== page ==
Fallback<Object> fallback = Fallback.of(this::connectToBackup);

Failsafe.with(fallback, retryPolicy, circuitBreaker).get(this::connect);

Order does matter when composing policies. See the section below for more details.

Failsafe Executor

Policy compositions can also be saved for later use via a FailsafeExecutor:

FailsafeExecutor<Object> executor = Failsafe.with(fallback, retryPolicy, circuitBreaker);;

Failure Policies

Failsafe uses policies to handle failures. By default, policies treat any Exception as a failure. But policies can also be configured to handle more specific failures or conditions:

  .handle(ConnectException.class, SocketException.class)
  .handleIf(failure -> failure instanceof ConnectException);

They can also be configured to handle specific results or result conditions:

  .handleResultIf(result -> result == null);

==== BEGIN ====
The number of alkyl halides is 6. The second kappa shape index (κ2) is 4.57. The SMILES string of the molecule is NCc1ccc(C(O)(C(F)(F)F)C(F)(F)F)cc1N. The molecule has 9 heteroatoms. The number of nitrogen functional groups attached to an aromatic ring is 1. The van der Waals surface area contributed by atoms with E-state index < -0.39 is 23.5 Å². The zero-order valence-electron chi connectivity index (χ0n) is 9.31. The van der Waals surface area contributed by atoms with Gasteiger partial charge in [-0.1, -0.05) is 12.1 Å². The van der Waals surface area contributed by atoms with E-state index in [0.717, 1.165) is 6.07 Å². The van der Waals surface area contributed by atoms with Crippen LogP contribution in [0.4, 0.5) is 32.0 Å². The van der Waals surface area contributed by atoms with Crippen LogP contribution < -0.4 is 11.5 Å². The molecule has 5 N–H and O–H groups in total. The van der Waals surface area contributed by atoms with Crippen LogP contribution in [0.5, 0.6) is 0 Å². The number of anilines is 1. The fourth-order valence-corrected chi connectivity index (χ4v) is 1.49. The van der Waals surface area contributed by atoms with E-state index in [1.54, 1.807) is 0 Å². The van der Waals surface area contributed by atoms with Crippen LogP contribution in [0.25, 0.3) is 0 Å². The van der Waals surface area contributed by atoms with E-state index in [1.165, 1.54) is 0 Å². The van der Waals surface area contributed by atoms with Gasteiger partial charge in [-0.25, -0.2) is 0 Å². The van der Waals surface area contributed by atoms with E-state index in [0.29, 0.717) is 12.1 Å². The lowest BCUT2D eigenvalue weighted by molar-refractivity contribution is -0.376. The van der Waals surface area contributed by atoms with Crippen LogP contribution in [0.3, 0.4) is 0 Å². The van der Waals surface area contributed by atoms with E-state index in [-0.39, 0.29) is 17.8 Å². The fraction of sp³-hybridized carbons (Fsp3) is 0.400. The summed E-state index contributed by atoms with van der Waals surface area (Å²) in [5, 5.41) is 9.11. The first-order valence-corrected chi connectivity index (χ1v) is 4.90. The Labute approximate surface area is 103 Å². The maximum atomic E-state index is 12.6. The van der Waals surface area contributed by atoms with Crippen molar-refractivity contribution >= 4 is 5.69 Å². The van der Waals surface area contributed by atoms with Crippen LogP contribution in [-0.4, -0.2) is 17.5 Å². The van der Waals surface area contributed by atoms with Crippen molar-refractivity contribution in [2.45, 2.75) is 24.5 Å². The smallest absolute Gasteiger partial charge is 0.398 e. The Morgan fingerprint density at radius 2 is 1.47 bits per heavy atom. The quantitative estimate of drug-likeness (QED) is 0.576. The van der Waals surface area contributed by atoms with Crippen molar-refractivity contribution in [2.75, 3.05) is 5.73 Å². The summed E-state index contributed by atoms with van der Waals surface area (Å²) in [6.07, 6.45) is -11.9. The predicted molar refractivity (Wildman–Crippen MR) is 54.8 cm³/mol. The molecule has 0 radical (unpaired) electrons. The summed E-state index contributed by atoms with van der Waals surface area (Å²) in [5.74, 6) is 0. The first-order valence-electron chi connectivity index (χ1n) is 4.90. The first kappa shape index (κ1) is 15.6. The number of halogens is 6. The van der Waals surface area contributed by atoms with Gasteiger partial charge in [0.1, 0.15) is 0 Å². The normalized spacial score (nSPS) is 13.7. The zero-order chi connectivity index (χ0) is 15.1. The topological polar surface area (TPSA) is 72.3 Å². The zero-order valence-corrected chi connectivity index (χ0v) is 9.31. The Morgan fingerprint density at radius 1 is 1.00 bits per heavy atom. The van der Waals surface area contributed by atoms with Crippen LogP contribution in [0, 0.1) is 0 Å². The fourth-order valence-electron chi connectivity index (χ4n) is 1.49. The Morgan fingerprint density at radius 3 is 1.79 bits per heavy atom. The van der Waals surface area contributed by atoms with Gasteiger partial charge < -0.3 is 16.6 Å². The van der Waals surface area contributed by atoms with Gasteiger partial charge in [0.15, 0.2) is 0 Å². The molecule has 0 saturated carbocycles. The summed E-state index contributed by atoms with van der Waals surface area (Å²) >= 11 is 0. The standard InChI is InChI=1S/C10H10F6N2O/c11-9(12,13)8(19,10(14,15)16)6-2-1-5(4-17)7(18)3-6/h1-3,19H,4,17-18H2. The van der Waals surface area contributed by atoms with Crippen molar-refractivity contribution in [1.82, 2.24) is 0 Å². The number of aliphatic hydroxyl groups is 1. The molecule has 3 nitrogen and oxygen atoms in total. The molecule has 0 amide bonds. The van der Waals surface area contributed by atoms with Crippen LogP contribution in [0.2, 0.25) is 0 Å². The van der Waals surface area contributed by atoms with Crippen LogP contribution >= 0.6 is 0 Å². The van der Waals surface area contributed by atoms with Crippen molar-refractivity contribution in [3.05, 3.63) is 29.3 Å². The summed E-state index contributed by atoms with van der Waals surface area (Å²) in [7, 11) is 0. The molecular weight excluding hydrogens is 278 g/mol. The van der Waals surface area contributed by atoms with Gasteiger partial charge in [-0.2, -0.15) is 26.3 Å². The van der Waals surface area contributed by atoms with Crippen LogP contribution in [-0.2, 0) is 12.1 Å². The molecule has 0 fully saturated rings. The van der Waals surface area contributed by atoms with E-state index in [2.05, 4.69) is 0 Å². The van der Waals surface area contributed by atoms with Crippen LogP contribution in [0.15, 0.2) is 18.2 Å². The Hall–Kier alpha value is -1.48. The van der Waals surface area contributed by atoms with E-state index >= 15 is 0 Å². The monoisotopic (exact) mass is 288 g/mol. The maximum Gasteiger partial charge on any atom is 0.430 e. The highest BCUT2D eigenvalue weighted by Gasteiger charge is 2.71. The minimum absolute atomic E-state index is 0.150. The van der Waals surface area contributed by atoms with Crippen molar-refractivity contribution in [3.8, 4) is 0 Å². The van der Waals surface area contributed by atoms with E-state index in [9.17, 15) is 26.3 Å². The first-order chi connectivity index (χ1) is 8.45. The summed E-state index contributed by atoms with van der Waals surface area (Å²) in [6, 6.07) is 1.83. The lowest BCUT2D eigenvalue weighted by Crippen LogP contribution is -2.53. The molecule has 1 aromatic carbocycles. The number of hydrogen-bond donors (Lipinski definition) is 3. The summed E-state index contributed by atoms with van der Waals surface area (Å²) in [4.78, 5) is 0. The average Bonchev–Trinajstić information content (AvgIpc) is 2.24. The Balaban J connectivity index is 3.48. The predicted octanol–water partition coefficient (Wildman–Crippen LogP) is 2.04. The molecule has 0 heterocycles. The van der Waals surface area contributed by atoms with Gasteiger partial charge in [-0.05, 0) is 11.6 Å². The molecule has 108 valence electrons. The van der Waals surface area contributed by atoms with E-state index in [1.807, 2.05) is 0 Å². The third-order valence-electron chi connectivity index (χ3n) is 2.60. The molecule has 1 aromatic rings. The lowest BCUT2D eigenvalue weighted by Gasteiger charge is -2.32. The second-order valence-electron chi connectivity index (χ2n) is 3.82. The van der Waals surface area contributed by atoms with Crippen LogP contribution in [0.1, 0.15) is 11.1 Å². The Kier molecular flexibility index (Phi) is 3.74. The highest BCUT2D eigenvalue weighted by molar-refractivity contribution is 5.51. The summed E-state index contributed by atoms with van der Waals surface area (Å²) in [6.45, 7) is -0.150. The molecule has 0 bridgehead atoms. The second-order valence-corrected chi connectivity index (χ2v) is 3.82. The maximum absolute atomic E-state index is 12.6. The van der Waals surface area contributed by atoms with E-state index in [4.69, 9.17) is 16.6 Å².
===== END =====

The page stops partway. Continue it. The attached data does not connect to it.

Retry policies express when retries should be performed for an execution failure.

By default, a RetryPolicy will perform a maximum of 3 execution attempts. You can configure a max number of attempts or retries:


And a delay between attempts:


You can add delay that backs off exponentially:

retryPolicy.withBackoff(1, 30, ChronoUnit.SECONDS);

A random delay for some range:

retryPolicy.withDelay(1, 10, ChronoUnit.SECONDS);

Or a computed delay based on an execution result. You can add a random jitter factor to a delay:


Or a time based jitter:


You can add a max retry duration:


You can specify which results, failures or conditions to abort retries on:

  .abortIf(result -> result == true)

And of course you can arbitrarily combine any of these things into a single policy.

Circuit Breakers